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Saturday, March 12, 2011

Bill Gates: Africa Needs Aid, Not Flawed Theories

After reading Bill Gates’ Notes in response to science writer Matt Ridley’s ‘The Rational Optimist: How Prosperity Evolves’, I felt compelled to share my personal thoughts on the subject of giving aid to African countries.

Matt Ridley’s theory, if I can synthesize, is that we worry too much about the need to develop African countries (and Global Warming… but I’ll leave that discussion to the experts) and that if we leave things as is, it will eventually fix itself. As Bill Gates writes, Matt Ridley solution to the current development crises in Africa is “Don’t worry, be happy.” Matt Ridley’s conclusions are based on critics who claim that “Aid doesn’t work, hasn’t worked and won’t work.” I will let you read Bill Gates’ response to Matt Ridley’s commentary, but here are my thoughts on this issue.

I agree with Bill Gates that Africa does need aid, and a lot of good has come from the donations of like-minded people with the resources to help, such as Bill Gates, Oprah Winfrey, Ben Affleck and Cindy McCain, and the list goes on. Some problems just don’t go away and turning a blind eye doesn’t make it cease to exist. Poverty in African countries is a big issue and the quality of life in most of these countries is deplorable. What I tend to find unfortunate is that Africans have to depend on the well-meaning efforts of people such as Bill Gates to bring in aid, ideas and innovation when most of these countries have people capable of at least attempting to address these issues in a more meaningful way.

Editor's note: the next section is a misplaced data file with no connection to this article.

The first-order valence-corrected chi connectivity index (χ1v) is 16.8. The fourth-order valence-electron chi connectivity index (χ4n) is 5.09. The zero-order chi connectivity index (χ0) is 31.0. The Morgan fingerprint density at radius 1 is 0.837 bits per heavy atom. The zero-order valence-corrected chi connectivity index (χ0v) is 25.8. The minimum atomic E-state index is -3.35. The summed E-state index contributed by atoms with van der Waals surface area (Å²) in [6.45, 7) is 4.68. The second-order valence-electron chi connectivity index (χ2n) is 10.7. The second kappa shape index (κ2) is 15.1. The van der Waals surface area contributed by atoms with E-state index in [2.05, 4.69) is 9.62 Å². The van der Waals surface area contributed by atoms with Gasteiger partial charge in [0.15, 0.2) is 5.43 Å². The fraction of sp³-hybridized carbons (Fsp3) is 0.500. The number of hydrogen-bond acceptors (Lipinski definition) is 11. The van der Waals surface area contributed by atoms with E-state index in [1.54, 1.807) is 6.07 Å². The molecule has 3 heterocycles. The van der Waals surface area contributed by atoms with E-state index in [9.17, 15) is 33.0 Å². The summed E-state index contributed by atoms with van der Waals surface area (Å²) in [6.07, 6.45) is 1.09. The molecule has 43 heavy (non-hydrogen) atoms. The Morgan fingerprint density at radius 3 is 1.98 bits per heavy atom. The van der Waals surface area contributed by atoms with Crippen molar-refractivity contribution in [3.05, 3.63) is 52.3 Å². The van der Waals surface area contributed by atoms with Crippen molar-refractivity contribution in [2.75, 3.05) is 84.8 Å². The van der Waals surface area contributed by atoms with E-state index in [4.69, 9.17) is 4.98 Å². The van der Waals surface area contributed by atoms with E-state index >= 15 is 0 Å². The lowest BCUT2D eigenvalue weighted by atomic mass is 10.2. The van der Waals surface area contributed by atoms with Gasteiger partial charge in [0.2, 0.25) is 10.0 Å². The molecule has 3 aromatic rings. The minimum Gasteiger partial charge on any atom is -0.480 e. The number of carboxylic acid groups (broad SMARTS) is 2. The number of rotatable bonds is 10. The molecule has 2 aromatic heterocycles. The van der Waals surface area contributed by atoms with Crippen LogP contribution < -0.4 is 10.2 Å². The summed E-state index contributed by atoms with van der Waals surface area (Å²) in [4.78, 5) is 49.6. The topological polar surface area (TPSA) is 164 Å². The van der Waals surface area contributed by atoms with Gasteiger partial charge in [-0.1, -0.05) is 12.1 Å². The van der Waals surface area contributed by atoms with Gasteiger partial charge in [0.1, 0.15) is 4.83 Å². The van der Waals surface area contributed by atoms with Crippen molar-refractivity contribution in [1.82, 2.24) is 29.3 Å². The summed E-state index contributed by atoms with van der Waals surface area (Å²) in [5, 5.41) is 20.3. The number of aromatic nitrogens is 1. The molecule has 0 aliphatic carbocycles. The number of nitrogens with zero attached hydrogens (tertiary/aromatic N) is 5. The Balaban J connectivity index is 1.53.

The critics Matt Ridley cites also have a point to an extent. From an objective outside observer, the efforts of all these philanthropists seem like small pebbles in a large body of water with the ripples dying out before any effects are felt. If perception is reality, then African cities look like slums overrun with poverty and a very low quality of life. It would therefore seem to critics that money is being “thrown away” in an attempt to resolve what we deem to be problems in African countries. Also when looking at the vast disparity between the wealthy and poverty stricken citizens of these countries, one cannot help but wonder about the corruption that exists in most developing countries. It essentially becomes like everything else, a vicious cycle of endless giving by philanthropists without any real evidence of positive change.

As someone who was born and raised in an African country and currently living in the United States working in academia, I believe I bring another perspective to helping the perception of African countries. What most African countries need is political transparency and what philanthropists need to do is collaborate in their efforts and hold local governments accountable and require involvement from the citizens, thus creating a much larger splash with a wider ripple effect in the large African pool of development issues.